August 17, 2000

Thursday<BR>Speaking of GNU/Linux

Author: JT Smith

By: Emmett Plant
Live from LWCE
Well, I'm here, reporting live from LinuxWorld
Conference and Expo, the show I talked about last
week. T-shirts. Nothing else matters. I can't tell you
how much swag is available at this show, everything
from little "horn" things for the BSD people to T-shirts to
stickers to temporary tattoos. It's kind of insane.

I'm sitting here in a black beanbag chair at the OSDN
booth, which features Slashdot, Linux.com,
Sourceforge, ThinkGeek and all the other OSDN
properties." Jessica Sheffield from Linux.com has got a
couple computers up on the stage, and getting
inexperienced people to install Red Hat and Debian on
two workstations, teaching the maybe-not-so-clued
audience members how to do it. She's doing a fantastic
job, and people are getting into it. Sitting on a beanbag
chair, I'm sitting at a strange angle, and I'm almost
facing straight up. Jessica could kick me from here; I
best not say anything and stick to writing the column.

There are a lot of Linux.com'ers around the booth,
assisting with the presentation, but there are a lot more
people in the booth than usually hang out. Earlier,
myself and the rest of some other guys I work with
were roasting Star Trek II : The Wrath of Khan. Every
time Khan would appear on the screen, the crowd
would scream "WASSUP!?" like in the Budweiser
commercial. I love this community.

Elsewhere at the show, I've seen women covered in
body paint, women in stilts and women dressing in
sharp black business suits. All of them love me. Well,
they love everyone. I covered the evils of marketing
people in the last column, I just wanted to let you know
that the lines are being blurred, and they're not just
smart looking blondes with smiles anymore, they're
entertainers, and getting smarter by the minute.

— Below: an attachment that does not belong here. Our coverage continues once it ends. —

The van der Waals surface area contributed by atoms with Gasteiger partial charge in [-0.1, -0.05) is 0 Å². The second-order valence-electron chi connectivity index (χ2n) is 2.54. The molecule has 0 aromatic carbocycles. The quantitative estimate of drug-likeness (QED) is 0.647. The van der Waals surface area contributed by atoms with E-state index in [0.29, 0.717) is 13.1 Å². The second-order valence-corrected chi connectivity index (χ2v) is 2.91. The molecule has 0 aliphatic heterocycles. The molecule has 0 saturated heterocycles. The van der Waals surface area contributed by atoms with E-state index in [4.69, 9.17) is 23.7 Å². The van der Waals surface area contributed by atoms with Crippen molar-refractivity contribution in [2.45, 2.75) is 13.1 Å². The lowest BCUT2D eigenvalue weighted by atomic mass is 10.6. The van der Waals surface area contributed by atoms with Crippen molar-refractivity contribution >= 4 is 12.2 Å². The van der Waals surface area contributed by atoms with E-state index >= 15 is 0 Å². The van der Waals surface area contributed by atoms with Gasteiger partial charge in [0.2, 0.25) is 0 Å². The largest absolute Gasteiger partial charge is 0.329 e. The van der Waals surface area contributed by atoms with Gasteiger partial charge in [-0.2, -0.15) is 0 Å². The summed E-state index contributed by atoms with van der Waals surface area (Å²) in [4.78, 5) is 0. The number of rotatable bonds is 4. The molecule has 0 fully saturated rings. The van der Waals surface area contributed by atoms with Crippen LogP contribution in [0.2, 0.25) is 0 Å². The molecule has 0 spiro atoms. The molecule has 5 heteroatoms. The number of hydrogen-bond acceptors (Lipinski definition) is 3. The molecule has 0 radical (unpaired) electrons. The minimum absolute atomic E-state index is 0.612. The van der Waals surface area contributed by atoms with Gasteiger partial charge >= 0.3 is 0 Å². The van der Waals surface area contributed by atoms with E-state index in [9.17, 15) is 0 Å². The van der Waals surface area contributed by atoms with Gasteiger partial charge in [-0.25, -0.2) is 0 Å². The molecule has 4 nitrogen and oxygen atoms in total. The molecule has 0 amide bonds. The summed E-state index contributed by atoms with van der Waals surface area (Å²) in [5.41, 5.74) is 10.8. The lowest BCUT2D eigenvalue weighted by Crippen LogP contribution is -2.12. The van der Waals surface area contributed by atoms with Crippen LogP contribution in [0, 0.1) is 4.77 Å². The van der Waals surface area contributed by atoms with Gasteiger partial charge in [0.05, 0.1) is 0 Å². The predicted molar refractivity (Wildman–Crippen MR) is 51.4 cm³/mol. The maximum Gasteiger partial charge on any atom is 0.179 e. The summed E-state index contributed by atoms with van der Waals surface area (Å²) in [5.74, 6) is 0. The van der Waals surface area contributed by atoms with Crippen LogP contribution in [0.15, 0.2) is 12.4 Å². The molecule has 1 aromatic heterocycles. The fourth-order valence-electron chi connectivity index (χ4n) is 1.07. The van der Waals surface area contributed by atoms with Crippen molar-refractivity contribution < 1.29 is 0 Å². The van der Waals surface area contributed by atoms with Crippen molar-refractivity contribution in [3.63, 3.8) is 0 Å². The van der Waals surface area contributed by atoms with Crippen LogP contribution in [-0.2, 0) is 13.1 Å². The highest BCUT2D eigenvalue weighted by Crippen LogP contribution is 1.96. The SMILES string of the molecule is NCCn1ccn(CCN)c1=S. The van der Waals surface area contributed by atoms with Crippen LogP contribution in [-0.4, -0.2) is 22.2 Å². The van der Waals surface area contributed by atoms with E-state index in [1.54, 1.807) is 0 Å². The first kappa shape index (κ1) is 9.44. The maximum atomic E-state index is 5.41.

Last night, I went to the AMD party, and left with some
fantastic giveaway martini glasses. Friends and I
walked back to my room to discuss to the future of
Linux (I'll say what they said next week), the good and
bad things about the GPL versus the BSD license (The
week after) and the concepts of communist behavior,
capitalist behavior, and how it matters to the Linux
community (Never).

I can give you a little profile of the type of people that
this show caters to by telling a little about the people
who were discussing stuff in the room. There's Clyde,
who is a GPL enthusiast and works for a massive retail
empire; Jesse, who works for a massive application
server company; Sarah, who was between jobs but
starting work at another San Diego dot-com on
Thursday; Nathan, the systems administrato;, and
Emmett, the writer. None of us were over 25
years old.

I was out smoking on the patio today and ran into
Linus. Linus rocks. Just thought I'd mention that. He's
a fantastic, friendly contrast to the fascist security
guards who stand outside the conference. This one
women nearly drove me insane this morning. She
wasn't even letting people in when it was 10 in the
morning, the time the expo was supposed to open.
Meanwhile I chatted with Linus for a while and he was
affable as ever. I'll say it again. Linus rocks.

Linux is becoming viable business, and the hopeful "this
is the future" vibe has turned into a more mellow "let's
do this together" mode instead of the hyper-desperate
"please give us your money" pleas the pundits were
talking about the direction of Linux. The money is here,
the money is being spent, and for the first time,
companies are starting to realize that Linux is about
the community. Take care of the community on their
own terms, and everything will fall into place. There's no
reason why it can't happen. But, if you do it incorrectly
and send mixed messages to the community (Corel
and Sun, I'm talking to you), you will shoot yourself in
the foot.

Next week, I'll be back in Philadelphia, rocking it on an
ideological journey.

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